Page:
Andreas Kunze: “I enjoy stepping out of my comfort zone.”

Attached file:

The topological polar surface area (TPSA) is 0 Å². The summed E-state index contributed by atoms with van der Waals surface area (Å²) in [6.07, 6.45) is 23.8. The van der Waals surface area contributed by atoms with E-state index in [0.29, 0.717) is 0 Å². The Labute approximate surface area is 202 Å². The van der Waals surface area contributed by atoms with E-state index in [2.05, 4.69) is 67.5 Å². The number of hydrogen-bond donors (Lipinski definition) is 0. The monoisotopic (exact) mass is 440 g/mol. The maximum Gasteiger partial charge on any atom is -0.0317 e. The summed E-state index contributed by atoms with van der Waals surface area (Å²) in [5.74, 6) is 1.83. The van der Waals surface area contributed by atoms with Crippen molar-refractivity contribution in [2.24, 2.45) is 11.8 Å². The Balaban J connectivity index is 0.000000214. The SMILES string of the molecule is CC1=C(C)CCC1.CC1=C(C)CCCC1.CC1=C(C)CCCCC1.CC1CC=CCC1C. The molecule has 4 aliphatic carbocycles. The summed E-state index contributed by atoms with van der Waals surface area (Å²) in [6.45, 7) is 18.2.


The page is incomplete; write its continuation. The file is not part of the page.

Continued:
Andreas Kunze matches the word high-flier like nobody else. For five years the 28-year-old has been CEO of his start-up KONUX, which develops systems combining sensors and artificial intelligence. Since then Andreas Kunze is jetting around the world and back and forth between the offices in Munich, San Francisco, Paris and Tokyo. He is meeting important entrepreneurs of Silicon Valley, as well as Chancellor Angela Merkel and other political heavyweights. As a ‘Technology Pioneer’ he was an invited guest at the World Economic Forum in Davos in January. Here, leading experts get together to discuss current global issues. The young entrepreneur on his inconvenient studies at TUM, his experience at Silicon Valley and a life in the fast lane. Mr Kunze, what is special about your start-up? We are using sensor data to make a statement on an asset’s ‘state of health’. This could be an elevator, a pump or a switch. Meanwhile every asset has numerous sensors used for control purposes. We changed the conventional approach and thought about what else the sensor data could be used for. Namely to predict how stable an asset still is at the moment and when it will probably fail. This helps to schedule repairs better and to postpone them to times of lower capacity utilisation. Thus, in the event of repair, it’s not necessary to bring the entire operation to a halt. One of your biggest clients is Deutsche Bahn. Yes, railway systems and switches are our core business. We want to make a contribution to trains being more on time in general. In Europe nearly 20 percent of all delays are down to switches. Each country invests billions into repair and maintenance. A lot of it is done manually. That means, people go out there and visually inspect, perform individual measurements, write protocols and so forth. Our technology changes that now: attached to the switch is a kind of high-end mobile phone, only much more robust, that measures the relevant parameters. These are transmitted to the artificial intelligence system and compared to data of ‘healthy’ switches. Should there be any deviations, one can take a closer look, analyse where the problem is and schedule an inspection or a repair. But this market is very specific since there usually is only one major railway company in each country. True. But we are already successful in three countries. Germany, Sweden and France has our systems. Soon Japan will join. This will be the first time that we are leaving Europe. But due to the client situation we had to think internationally from day one. In two years time we want to operate in more than a dozen countries. That’s an ambitious target but we are well under way. Leading experts are apparently convinced. Last year at the World Economy Forum in Davos, KONUX was already honoured as one of 30 Technology Pioneers worldwide. These include young businesses from all around the world, whose work will decisively influence economy and society. We are very honoured and proud that we have been acknowledged as pioneers in the fields of the future Artificial Intelligence and Predictive Maintenance. A selection committee of more than 60 academics, entrepreneurs, and venture capitalists, many of whom notable members of society, is choosing the start-ups. Past Technology Pioneers include major players such as Google and Twitter. In the past five years, only three other German companies have been nominated apart from KONUX. Your start-up is also one of the fastest growing start-ups in the field of Artificial Intelligence in Germany. Does this development scare you sometimes? No, never. My mentor once endowed me with a phrase: “You have to believe in your own destiny.“ What does it mean to you? I am convinced that you have to believe in your own concept and in what you want to achieve. How else are you supposed to persuade other people to give you money, or to join you on the journey? Even when things don’t work out it’s important to keep believing in it and to continuously improve. That’s the only way to grow. Have you inherited this positive attitude from your parents? I am not from a family of entrepreneurs. My mother used to be a part-time accountant in a small company. My father is a civil servant at Bayerische Versorgungskammer and has a law degree. They are both not the most venturesome people. So where did your entrepreneurial spirit come from? I got very lucky with the people I met during my studies and in the initial stages of founding the business. My personal mentor is Andy von Bechtolsheim, one of the first Google investors – also a TUM Alumni by the way. He knows his way around Silicon Valley extremely well, has created multiple start-ups and knows first-hand what’s important. Also while studying at TUM I kept meeting amazing people, such as Oliver Bücken, who founded for example bücher.de and was a lecturer at TUM. It’s not without good reason that we filled the KONUX Board of Directors with top-level people, who contribute a lot of experience in Information Technology and in starting a business. The first and most important thing you should learn as a young entrepreneur is that you basically don’t know anything and have no experience. But we want to join the big players and thus have to see where, and from whom we can learn a lot in a short time. You were born and raised in Munich and after finishing high school enrolled at TUM. Why did you choose the program Information Systems? I attended a high school with an emphasis on economics and wanted to pursue this direction, but with an additional technological focus. However, not one too strong. When I was already involved in my Information Systems degree it was a bit of a shock, because I didn’t expect it to still be 80 percent Computer Science in the program (laughs). That was pretty inconvenient for me, but very important. What do you mean? If you are very comfortable in a situation, nothing ever changes. But the way it was, I had to get into the mindset, read a lot and I tried to find other people who were facing similar challenges, and with whom I could then tackle them as a team. And one of these ‘someones’ I struggled through the Computer Science lessons with is now our Chief Financial Officer Maximilian Hasler. Based on this experience at uni I now enjoy deliberately stepping out of my comfort zone. You met your co-founders Vlad Lata and Dennis Humhal at TUM, as well, right? Yes. In my fourth semester I participated in the Manage&More Program at UnternehmerTUM, the Center for Innovation and Business Creation at TUM. Here, students from different technical backgrounds work together and here I met Dennis, my future co-founder, who studied Mechanical Engineering. Vlad and I both attended courses at the Center for Digital Technology and Management, whose focus is on supporting highly gifted students and promoting entrepreneurship. Having finished my bachelor’s degree, I added the master’s at TUM and shortly after we already had our business idea. So in my second master semester I attended the business plan lectures at TUM in order to get all of it out of my head and onto paper. The third semester should have been the thesis’ time. I wanted to write it at Stanford. I had a research scholarship. But then everything took a slightly different turn in the US. What happened? Instead of focussing on our studies we started to look for investors in the US (laughs). Vlad and I moved in with Andy von Bechtolsheim, one of our current investors, into a room above the garage. This was the jackpot for two reasons: first of all we didn’t have to pay rent and second we lived with someone who was an infinite source of knowledge. How did that come about? I had already met Andy previously at an event in Germany. He is usually dressed very neutrally. In any case, we stood next to the orange juice and talked about what I was up to. I didn’t even know who he was. I told him that we are dealing with database optimisation. At some point he asked me to sit at his table for dinner because he found the topic fascinating. He was the one who encouraged me to go to Stanford and the Silicon Valley. Did this idea immediately convince you? I laughed and asked him who was supposed to pay for that. He said: “If you are willing to invest in the flights I will make sure that you get to know the most important start-ups and the relevant people.” In the same night I looked for flights, on the next day I got the confirmation that the offer still stands and then that summer, I flew over. Because rents are incredibly high there, Andy offered us to move into the room above his garage. And how did you experience Silicon Valley? I was only 21 at that time. I saw all these CEOs, who were around 30, and which technology they had brought out. I thought: “Well, what they are doing isn’t rocket science either and they are already managing companies.” This obviously didn’t match the German picture I grew up with. Over here, one usually joins a company, becomes a manager at some point and then, as a 50-year-old plus maybe CEO. Have these observations encouraged you to start your own business? Definitively. But back then I thought I had to go to Stanford to use the ecosystem there to upgrade my ideas and to become CEO. In retrospect this proves to be a slightly exaggerated view. Over there, they all put their pants on one leg at a time, too. The local ecosystem does indeed offer many possibilities but also here in Germany the situation for start-ups has improved a lot. What do you mean? If you look at Silicon Valley like an ecosystem then it only developed because start-ups shared their profits with their employees. When Facebook went public there were suddenly more than a thousand new millionaires and several new billionaires. The same with Google and over there this happens every year. These employees again create new companies and invest in new businesses because of their experience in the first start-up, and like that it goes on and on. In Germany we are only at the beginning but I think especially for Munich chances are good that we can establish an ecosystem. Frequently one of the location advantages required is a good university, ideally a good technical university, since the major companies are the tech-companies. Luckily we have such a university (laughs). Have you implemented profit sharing in your own company, as well? Yes. When we set up the business we decided: “More shares than we are holding as founders will go to the staff pool and everyone joining us, in turn receives a share of it.” A resulting additional effect is that we either all win together or lose together. It works pretty well. At the moment it looks like you are winning. It is indeed a massive difference to 2014 when we started out and were so small. Back then we had a capitalisation of 4,000 euro. That was everything we could somehow scrape together. Now we have collected a little more than 50 million US dollars and already have more than 50 employees. In this quarter alone we are hiring about 20 new people. It’s strange but somehow this has all become normal by now. Was there anything in the last years that did not go so well? In the very beginning we made the mistake of hiring mostly people very similar to us. They were all in a similar age group with similar technical backgrounds. Initially this felt good because you reach agreements quickly and get along really well. But the problem is that your own perspective, which in the case of us young entrepreneurs was not very broad yet when we started the company, could not broaden like that. Meanwhile our team comprises about 17 nationalities. Our people join us with completely different experiences and at different ages. We are discussing more but this adds a positive dynamic and a holistic view to decisions. One of your office doors states the date 04.2024. What is happening on that day? This is when we aim to go public in the US. Ideally we will be having several hundred employees that are involved in the company ownership by then, and who will receive disproportional amounts of money – and will start companies or invest. In that case we will one day have Germany’s largest ecosystem for start-ups in Munich – and not in Berlin (laughs). And what’s next in your private life? Can the founder of a start-up also be a family person? I am now 28, so I still have some time left to do that. Currently all my attention goes to KONUX. My family and friends are supporting me in doing so. Right now this is my focus and I don’t really think about anything else. But I don’t work through the weekends anymore. The initial years were a bit crazy: not a lot of sleep.You think through the entire endeavour again and again. Today I can look out for my work-life balance more. Occasionally I go to the mountains or to a lake, skiing or hiking. I would like to read more, if I had more time. How do you spend the time on the plane to the US? Working? Either sleeping or working. Because I fly intercontinentally a lot, whether it’s to Tokyo or San Francisco, I mostly have good wifi. This is a good opportunity to get work done that would otherwise pile up since you are a lot less distracted than in everyday office life, which is all about getting from one meeting to the next.